Salt makes your body hold on to water. If you eat too much salt, the extra water stored in your body raises your blood pressure. … The higher your blood pressure, the greater the strain on your heart, arteries, kidneys and brain. This can lead to heart attacks, strokes, dementia and kidney disease.
How much sodium do I need?
Most people eat too much sodium, often without knowing it. The average American eats about 3,400 mg of sodium a day. • The American Heart Association recommends no more than 2,300 milligrams (mgs) a day and an ideal limit of no more than 1,500 mg per day for most adults. • Your doctor may tell you to cut salt out completely
What foods should I limit?
The best way to reduce sodium is to avoid prepackaged, processed and prepared foods, which tend to be high in sodium. Watch out for the “Salty 6” — the top six common foods that add the most salt to your diet. Read food labels and chose the lowest level of sodium you can find for these items: • Breads and rolls • Cold cuts and cured meats • Pizza • Poultry • Soup • Sandwiches These are some other foods can also be sources of “hidden” sodium: • Cheeses and buttermilk • Salted snacks, nuts and seeds • Frozen dinners and snack foods • Condiments (ketchup, mustard, mayonnaise) • Pickles and olives • Seasoned salts, such as onion, garlic and celery salts • Sauces, such as barbeque, soy, steak, and Worcestershire How can I cook with less salt and more flavor? • Avoid adding table salt to foods. • Use herbs and spices to add flavor to foods. • Eat fresh fruits, vegetables, lean meats, skinless poultry, fish, and tuna canned in water. • Choose unsalted nuts and low-sodium canned foods. Cook dried peas and beans. • Use products made without added salt; try low-sodium bouillon and soups and unsalted broth. • Rinse canned vegetables, beans and shellfish to reduce salt. • Sprinkle vinegar or citrus juice on foods just before eating. Vinegar is great on vegetables like spinach.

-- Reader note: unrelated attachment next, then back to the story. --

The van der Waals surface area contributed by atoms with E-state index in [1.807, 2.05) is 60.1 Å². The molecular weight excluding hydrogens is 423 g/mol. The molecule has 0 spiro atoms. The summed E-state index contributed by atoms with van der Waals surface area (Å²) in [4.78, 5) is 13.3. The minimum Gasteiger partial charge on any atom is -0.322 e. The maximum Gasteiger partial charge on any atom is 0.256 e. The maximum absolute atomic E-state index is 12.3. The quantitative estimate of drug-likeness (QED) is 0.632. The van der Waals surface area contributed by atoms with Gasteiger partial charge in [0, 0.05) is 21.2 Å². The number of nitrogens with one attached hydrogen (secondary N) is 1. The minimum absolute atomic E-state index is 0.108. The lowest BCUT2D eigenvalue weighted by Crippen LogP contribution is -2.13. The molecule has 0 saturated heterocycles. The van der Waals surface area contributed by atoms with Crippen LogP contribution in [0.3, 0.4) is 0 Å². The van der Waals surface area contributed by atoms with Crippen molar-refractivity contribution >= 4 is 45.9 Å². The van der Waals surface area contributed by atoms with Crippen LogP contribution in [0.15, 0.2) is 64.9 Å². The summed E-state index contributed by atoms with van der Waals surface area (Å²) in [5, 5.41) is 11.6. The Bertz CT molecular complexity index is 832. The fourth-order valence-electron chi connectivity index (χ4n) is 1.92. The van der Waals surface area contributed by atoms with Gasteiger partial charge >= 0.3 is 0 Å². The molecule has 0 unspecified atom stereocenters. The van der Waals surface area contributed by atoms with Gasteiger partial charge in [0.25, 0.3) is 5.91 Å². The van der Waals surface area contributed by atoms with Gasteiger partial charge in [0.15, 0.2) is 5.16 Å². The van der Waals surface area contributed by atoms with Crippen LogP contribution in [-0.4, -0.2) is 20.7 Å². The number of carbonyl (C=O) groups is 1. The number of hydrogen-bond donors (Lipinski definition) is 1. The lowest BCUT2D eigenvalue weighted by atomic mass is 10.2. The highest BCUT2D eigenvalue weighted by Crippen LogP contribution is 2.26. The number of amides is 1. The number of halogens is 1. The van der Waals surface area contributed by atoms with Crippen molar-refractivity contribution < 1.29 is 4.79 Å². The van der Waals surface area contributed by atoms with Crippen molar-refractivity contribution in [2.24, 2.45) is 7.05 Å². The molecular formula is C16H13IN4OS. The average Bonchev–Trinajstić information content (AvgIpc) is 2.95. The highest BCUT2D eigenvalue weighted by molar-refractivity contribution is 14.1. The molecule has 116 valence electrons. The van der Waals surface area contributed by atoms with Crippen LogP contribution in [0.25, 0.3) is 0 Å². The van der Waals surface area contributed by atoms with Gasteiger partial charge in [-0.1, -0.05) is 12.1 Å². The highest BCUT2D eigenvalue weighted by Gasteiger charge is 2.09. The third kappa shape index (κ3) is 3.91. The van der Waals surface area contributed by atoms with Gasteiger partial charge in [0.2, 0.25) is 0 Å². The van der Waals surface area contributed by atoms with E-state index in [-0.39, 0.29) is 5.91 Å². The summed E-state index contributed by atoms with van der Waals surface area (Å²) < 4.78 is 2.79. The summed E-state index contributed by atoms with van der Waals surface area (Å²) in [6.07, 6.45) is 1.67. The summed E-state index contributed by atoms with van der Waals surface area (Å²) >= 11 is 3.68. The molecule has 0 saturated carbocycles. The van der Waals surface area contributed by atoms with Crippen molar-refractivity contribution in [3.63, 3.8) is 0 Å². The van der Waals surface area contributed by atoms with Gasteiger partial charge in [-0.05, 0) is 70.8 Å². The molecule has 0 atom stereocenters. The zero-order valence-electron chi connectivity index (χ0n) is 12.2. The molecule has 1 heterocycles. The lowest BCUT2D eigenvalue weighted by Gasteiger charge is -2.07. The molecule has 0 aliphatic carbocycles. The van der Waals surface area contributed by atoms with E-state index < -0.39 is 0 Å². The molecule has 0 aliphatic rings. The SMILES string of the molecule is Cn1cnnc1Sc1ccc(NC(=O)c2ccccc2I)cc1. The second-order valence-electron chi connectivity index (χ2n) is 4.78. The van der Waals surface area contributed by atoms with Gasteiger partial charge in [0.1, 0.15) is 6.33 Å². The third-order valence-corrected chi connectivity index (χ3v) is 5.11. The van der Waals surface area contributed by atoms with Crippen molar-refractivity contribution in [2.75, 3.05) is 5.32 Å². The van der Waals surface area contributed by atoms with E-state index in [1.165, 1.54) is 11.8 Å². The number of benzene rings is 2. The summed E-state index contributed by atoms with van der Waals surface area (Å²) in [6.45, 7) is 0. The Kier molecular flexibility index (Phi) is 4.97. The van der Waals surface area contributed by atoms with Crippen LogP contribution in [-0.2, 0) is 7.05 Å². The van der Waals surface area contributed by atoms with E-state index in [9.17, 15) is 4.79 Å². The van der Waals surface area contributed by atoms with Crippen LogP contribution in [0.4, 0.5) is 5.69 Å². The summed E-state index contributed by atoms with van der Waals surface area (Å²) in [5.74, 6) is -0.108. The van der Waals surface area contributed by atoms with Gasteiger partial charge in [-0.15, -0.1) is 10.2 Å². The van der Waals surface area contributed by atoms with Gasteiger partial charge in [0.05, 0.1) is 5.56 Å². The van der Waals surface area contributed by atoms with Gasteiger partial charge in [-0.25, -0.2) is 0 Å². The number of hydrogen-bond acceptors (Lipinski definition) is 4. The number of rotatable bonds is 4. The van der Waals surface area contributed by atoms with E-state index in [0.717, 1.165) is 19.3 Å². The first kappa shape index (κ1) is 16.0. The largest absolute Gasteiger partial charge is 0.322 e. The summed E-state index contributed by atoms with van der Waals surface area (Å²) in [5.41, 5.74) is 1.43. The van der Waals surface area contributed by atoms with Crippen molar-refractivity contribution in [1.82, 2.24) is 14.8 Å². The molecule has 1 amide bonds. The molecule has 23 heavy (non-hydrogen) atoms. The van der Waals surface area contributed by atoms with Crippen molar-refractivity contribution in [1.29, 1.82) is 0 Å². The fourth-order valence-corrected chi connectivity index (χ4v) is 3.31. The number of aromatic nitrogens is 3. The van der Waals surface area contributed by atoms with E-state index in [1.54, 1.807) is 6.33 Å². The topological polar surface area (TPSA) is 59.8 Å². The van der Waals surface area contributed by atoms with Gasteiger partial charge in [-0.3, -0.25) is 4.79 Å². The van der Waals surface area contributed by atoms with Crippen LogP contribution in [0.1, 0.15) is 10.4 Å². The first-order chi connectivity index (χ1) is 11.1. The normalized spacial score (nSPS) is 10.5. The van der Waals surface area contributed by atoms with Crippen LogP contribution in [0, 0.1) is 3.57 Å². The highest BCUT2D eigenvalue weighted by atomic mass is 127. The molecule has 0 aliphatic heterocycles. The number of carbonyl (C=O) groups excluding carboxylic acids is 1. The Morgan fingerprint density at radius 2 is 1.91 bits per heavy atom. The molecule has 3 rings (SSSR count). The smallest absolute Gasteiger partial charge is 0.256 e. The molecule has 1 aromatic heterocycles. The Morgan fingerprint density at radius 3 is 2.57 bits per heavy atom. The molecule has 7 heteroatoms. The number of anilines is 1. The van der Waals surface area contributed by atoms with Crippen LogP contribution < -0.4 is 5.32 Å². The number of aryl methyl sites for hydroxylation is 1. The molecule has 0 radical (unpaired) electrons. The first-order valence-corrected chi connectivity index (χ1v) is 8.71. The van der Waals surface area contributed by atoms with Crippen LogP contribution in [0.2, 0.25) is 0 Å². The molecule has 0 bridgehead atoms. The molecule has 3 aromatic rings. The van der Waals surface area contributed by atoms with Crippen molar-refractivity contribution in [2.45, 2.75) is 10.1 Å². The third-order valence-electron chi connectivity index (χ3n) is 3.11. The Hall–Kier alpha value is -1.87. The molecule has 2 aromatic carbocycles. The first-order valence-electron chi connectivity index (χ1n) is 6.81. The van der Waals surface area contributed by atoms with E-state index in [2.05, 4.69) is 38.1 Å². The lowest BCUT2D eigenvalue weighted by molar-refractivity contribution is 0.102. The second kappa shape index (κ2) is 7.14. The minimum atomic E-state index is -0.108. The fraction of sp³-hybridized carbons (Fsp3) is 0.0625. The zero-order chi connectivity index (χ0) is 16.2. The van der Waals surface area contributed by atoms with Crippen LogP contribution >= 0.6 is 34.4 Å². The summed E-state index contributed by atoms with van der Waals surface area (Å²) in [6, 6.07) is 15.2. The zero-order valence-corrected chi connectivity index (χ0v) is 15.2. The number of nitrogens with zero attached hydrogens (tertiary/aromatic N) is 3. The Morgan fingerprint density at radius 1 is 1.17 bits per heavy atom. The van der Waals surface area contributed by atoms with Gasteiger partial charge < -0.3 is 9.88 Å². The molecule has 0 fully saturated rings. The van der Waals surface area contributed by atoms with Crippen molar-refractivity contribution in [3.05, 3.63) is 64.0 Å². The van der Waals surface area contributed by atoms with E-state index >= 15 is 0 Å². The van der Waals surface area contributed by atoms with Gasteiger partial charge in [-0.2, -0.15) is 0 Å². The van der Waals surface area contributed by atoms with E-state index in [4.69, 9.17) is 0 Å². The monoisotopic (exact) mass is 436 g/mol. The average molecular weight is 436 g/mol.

What about eating out?
Don’t be afraid to order your food as you would prepare it at home!! Controlling your sodium intake doesn’t mean spoiling the pleasure of eating out. But order carefully. Consider these tips for meals away from home: • Select fresh greens and fruits when available. Ask for oil and vinegar to top your salad or dressing on the side. • Be specific about what you want and how you want your food prepared. Request that your dish be prepared without added salt. • Remember portion control. You can always bring home
What other seasonings can I try?
Many of our patients find that Mrs. Dash and Braggs products are a great salt alternative but still give patients the flavor that they crave! Low-sodium pink Himalayan sea salt helps to replace the high sodium content in everyday table salt. Getting your daily recommended intake of water helps tremendously to fight the salt and sugar battle. If you’re craving salt, give it a few days and it will resolve… And reach out to your Lifetime Metabolic Doctor or FLA for more tips to get through the process. Let’s take back control of our health!